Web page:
An xkcd comic led me to the Simple English Wikipedia. This wikipedia aims to provide simplified versions of articles from the Ordinary English Wikipedia by limiting the vocabulary used, grammar complexity, and sentence length. I admire the motivation behind this resource: to make general knowledge accessible to non-native speakers, youthful readers, or those with disabilities. Yet to an adult native English speaker, the language of these articles can be gratingly unaesthetic (and imprecise). For example, consider this excerpt from the page on Mars:
The planet Mars is made of rock. The ground there is red because of iron oxide (rust) in the rocks and dust. The planet has a small carbon dioxide atmosphere. The temperatures on Mars are colder than on Earth, because it is farther away from the Sun. There is some ice at the north and south poles of Mars, and also frozen carbon dioxide.
This is all factually accurate, but achingly simplistic (especially the “because it is farther away from the Sun” statement — the atmospheric composition is also a critical player). On the other hand, if I had to read wikipedia in, say, French, I would no doubt appreciate the simplicity!
But I experienced even more wincing when reading pages about topics from Computer Science, such as the neural network page, half of which consists of:
What is important in the idea of neural networks is that they are able to learn by themselves, an ability which makes them remarkably distinctive in comparison to normal computers, which cannot do anything for which they are not programmed.
(Technically, they don’t learn by themselves — they require supervision in the form of labeled examples — and any machine learning method exhibits the learning property, not just neural networks, and what is a “normal computer” anyway? A neural network is an algorithm for learning a model, not a special-purpose computer. Finally, even neural networks cannot do anything for which they are not programmed! More accurate: “Neural networks can learn from examples, allowing them to make predictions about objects they may never have seen before (generalize).”)
Or consider this part of the page on Computer Science itself:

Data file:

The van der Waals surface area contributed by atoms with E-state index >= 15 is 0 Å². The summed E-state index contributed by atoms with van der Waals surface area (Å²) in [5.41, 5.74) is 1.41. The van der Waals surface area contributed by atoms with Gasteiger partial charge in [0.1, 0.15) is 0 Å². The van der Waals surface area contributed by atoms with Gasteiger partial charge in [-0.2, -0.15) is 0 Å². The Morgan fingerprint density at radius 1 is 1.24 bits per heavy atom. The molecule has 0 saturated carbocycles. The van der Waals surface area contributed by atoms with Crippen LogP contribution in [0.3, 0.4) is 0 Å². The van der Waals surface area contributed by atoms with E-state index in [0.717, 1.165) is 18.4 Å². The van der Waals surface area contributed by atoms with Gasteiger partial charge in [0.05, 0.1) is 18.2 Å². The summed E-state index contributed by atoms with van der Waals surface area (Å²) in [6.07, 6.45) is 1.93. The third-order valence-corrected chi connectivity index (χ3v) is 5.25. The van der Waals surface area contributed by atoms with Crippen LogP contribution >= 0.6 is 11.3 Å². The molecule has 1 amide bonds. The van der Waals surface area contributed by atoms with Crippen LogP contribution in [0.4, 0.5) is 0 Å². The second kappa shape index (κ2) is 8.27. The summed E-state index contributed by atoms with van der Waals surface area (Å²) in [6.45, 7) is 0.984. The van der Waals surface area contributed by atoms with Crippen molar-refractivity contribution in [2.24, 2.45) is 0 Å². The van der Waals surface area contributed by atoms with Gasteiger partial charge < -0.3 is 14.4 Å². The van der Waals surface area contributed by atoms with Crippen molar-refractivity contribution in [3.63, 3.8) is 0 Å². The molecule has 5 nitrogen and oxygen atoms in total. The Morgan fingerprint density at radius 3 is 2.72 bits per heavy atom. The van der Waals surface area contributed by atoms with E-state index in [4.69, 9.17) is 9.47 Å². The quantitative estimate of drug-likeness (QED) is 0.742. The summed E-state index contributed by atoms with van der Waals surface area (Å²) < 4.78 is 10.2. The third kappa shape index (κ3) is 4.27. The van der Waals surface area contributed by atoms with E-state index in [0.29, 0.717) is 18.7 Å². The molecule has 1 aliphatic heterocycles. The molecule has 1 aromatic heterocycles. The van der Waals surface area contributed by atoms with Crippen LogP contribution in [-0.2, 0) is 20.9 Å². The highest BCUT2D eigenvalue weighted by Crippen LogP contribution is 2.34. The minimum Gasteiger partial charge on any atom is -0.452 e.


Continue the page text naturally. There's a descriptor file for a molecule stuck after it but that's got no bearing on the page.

A computer is a device which takes orders as fast as you can give them to it and works as fast as it can to solve the orders.
(makes a computer sound like an active agent (e.g., waiter), which it isn’t) or from Computer programming:
The instructions in “machine form” are usually in a .EXE file (which is called an executable, because it can be executed). These machine-instructions will by default open a black “command-prompt” window, but can open games as well as other things.
(Well, am I really surprised that “simple” computer programming has such a strong Windows bias? ;) )
There’s an interesting issue at the heart of this project: how do you talk simply without talking down? (Or worse, misleading the reader!) Clear, simple language has real value even outside of this venue. However, translating all value judgments into the simple words “good” or “bad” not only gives the text a childlike sound but also gives its meaning a childlike interpretation, and important distinctions may be lost.
I actually find this wikipedia harder to read, not easier; the stilted sequences of simple sentences dominate my attention with their awkward rhythms and unanticipated gaps (likewise, you may have found my alliteration distracting :) ). Good writing blends its details in to the background and leaves you room to think about the ideas being presented. But yes, I know: I’m not the target audience for this product. I expect that many people are benefiting from much of the information in the Simple English Wikipedia. Hopefully they also get a chance to dig deeper for the real details on their subjects of most interest or need.